Wuliangye Out Performs Kweichow Moutai

Wuliangye Out Performs Kweichow MoutaiFor many alcohol enthusiasts, especially those based outside of China, Kweichow Moutai is the biggest name in baijiu. Thanks to government sponsorship, excellent branding and a stellar reputation, Kweichow Moutai Co. Ltd briefly became the largest business on the Chinese stock exchange earlier in 2020.

Despite this, rival distilleries are slowly and steadily making headway into a marketplace previously dominated by Moutai. Take Wuliangye Yibin Co. Ltd as an example. Based in the southwestern province of Sichuan, Wuliangye expanded their business operations in the first quarter of 2020.

The aim of this was to venture an initial financial hit with longer-term progress and profit. It appears that the gamble has paid off. The growth of Wuliangye Yibin Co. Ltd surpassed that of Kweichow Moutai Co. Ltd for the first half of the year.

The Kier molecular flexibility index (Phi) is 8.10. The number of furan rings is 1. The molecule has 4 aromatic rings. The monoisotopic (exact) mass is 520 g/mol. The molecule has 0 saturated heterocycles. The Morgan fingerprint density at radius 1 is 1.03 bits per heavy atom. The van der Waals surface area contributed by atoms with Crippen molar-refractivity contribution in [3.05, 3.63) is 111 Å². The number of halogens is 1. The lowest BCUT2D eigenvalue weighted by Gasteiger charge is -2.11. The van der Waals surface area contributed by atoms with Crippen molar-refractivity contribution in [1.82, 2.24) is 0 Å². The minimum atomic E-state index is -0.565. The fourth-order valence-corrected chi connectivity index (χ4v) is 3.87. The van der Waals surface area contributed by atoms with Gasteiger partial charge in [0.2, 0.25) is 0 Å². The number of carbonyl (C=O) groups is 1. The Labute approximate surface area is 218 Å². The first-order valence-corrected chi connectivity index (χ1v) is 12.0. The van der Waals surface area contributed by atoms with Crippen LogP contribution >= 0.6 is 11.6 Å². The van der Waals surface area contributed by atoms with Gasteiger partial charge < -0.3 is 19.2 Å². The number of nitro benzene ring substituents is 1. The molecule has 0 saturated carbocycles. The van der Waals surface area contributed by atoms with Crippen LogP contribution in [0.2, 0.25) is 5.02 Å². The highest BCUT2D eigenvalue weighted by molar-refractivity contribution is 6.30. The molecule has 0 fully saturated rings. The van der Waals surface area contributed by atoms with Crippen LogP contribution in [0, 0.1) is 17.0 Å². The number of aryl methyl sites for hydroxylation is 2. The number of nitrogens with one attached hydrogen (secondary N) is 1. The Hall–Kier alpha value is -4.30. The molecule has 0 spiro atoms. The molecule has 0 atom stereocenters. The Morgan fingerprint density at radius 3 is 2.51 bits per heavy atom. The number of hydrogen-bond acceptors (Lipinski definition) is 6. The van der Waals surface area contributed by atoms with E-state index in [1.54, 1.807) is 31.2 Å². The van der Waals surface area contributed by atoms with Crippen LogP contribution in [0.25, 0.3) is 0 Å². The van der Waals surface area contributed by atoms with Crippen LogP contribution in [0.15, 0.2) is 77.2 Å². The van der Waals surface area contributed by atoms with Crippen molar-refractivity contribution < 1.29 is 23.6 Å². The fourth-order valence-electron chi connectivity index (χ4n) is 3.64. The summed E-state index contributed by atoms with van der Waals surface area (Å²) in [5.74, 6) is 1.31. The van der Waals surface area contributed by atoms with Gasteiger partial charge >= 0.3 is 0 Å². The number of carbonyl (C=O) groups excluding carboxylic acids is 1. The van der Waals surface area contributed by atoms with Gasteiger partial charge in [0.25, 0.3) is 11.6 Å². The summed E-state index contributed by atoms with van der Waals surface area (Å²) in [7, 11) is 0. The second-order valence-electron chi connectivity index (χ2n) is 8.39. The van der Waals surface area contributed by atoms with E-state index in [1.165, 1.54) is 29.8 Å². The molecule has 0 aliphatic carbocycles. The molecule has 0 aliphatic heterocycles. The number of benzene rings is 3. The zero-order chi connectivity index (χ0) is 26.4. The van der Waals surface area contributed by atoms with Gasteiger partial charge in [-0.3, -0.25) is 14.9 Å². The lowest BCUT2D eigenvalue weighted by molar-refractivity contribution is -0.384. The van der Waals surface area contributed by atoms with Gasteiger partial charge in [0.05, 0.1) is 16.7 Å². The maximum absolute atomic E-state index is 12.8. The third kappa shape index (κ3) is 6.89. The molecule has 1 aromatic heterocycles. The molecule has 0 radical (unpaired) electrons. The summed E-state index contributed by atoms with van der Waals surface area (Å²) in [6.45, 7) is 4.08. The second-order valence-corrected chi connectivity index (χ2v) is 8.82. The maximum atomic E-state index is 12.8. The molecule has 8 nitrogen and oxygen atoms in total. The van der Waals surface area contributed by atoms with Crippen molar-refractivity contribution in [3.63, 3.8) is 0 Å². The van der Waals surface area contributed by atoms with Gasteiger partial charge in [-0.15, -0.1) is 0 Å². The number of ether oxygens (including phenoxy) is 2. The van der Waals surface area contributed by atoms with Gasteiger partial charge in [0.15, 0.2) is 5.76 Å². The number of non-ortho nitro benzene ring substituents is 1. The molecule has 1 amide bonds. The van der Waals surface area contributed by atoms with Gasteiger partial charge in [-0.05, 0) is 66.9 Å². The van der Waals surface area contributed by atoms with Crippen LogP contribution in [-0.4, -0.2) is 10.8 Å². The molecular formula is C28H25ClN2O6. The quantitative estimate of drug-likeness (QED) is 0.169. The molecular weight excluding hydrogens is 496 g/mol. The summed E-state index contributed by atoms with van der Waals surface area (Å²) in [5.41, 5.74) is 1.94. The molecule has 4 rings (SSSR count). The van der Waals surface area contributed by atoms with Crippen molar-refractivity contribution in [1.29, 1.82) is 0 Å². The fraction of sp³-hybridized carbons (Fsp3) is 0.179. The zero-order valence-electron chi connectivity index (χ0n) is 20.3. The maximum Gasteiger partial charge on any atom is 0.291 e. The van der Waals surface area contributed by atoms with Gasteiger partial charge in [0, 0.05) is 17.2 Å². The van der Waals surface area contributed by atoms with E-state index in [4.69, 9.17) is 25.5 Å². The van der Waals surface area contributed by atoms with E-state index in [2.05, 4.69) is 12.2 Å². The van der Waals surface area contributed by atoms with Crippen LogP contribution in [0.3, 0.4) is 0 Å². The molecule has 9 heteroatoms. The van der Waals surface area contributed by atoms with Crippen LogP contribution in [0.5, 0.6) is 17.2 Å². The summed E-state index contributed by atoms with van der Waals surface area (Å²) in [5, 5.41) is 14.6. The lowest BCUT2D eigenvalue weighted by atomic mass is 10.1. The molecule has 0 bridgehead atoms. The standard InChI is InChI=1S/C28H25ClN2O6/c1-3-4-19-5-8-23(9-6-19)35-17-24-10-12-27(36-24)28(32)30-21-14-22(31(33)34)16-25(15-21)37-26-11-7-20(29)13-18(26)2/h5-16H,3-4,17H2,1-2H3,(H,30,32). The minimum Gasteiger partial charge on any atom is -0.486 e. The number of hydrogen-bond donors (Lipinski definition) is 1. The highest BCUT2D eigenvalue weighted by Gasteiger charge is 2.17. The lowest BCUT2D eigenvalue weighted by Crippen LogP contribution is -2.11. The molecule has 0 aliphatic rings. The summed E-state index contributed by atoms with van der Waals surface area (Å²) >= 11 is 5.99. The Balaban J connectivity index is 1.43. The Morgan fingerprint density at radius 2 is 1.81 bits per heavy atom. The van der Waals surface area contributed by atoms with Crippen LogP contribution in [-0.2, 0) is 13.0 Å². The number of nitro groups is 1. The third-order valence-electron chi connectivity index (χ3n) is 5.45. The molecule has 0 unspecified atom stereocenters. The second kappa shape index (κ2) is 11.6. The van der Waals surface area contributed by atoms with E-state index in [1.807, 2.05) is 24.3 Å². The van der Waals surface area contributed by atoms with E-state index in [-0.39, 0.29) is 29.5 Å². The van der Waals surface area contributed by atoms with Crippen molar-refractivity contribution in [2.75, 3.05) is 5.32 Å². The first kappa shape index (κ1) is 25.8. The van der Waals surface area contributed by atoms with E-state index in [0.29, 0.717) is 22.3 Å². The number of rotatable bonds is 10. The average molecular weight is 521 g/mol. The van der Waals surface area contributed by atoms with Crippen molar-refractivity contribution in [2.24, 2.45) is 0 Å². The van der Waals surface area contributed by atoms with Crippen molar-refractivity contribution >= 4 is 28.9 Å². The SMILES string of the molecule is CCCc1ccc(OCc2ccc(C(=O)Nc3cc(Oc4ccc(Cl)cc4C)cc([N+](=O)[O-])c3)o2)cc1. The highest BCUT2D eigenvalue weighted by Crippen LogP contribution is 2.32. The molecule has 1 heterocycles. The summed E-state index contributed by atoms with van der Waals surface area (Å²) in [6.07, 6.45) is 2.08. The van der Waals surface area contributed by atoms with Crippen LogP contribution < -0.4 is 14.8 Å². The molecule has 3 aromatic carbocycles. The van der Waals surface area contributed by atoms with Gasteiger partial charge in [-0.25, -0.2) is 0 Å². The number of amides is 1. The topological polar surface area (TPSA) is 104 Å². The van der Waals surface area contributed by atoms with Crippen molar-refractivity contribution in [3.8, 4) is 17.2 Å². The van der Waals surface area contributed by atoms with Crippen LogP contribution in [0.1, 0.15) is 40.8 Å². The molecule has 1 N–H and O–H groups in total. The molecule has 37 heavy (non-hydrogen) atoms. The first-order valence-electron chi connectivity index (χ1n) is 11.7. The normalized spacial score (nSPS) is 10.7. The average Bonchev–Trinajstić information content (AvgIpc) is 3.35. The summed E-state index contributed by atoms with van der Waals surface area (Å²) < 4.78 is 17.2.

The biggest impact was on net profits, as Wuliangye are already seeing a return on their investment. Profit has increased to the tune of CNY10.9 billion. That’s roughly £GBP 1.2billion. While this is a slower growth than during the same period in 2019 – 16%, as opposed to 33% – these remain hugely impressive financial results. When we consider that the world has changed irrevocably in 2020, the climb is even more noteworthy.

This is not to claim that Kweichow Moutai Co. Ltd are in any kind of financial trouble. This business saw a climb in net profit of their own, upping their ROI by some 13%. In addition, Moutai will always turn a profit thanks to its famously hefty price tag. All the same, it’s interesting that Wuliangye outperformed the baijiu that previously attempted to market itself as, “China’s National Liquor.”

Wuliangye is a highly reputable baijiu and a premium brand, but Moutai has always been considered the biggest dog in the yard. Perhaps this is a sign of things to come, and that Wuliangye will continue to push for the status of bestselling baijiu in China.

Profits are expected to soar further in the second half of the year, with numerous public holidays during the autumn. Share prices are also rising, albeit experiencing a level of fluctuation. This is a story to watch with interest; we’re fascinated to see how it plays out.